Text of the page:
Encyclopedia > Blueprint

  Article Content


A blueprint is a photographic print composed of white lines on a blue background. Blueprints were commonly used in the past for copying architectural plans and engineering drawings.

The blueprint process was developed by the British astronomer Sir John Herschel in 1840. The photosensitive compound, a solution of ammonium ferric citrate and potassium ferricyanide, is coated onto blueprint paper. Areas of the compound exposed to strong light are converted to insoluble blue ferric ferrocyanide, or Prussian blue. The soluble chemicals are washed off with water leaving a light-stable print.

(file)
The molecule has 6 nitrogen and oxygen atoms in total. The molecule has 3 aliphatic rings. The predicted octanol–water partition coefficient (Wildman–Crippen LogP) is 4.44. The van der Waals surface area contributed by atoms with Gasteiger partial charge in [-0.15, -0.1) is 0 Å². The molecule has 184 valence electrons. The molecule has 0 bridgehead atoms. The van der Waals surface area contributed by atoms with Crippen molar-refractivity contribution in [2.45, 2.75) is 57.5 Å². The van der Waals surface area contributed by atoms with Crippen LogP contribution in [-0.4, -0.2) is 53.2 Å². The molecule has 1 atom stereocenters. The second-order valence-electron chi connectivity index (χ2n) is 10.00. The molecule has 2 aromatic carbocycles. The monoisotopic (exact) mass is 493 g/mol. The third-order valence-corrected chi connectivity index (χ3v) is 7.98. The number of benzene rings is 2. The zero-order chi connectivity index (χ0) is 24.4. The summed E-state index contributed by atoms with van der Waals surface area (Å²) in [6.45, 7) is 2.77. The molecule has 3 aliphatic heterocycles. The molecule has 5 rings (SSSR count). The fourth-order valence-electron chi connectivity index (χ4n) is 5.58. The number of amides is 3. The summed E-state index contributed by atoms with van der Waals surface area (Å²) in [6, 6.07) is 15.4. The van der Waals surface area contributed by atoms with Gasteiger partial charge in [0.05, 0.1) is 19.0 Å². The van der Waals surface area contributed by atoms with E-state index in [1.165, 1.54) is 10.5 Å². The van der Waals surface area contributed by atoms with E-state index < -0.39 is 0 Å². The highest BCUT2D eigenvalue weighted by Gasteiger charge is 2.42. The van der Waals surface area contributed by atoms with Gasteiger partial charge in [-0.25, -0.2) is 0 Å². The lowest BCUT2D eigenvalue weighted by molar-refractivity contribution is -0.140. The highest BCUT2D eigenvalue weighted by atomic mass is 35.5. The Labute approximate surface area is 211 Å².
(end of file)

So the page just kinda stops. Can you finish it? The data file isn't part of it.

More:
Blueprints have mostly been replaced by Diazo prints or whiteprints, which have blue lines on a white background. These are sometimes also known, incorrectly, as blueprints.

All Wikipedia text is available under the terms of the GNU Free Documentation License

  Search Encyclopedia

Search over one million articles, find something about almost anything!
  Featured Article
Northwest Harbor, New York

... age or older. The average household size is 2.59 and the average family size is 3.04. In the town the population is spread out with 25.2% under the age of 18, 4.8% from 18 ...

This page was created in 33.5 ms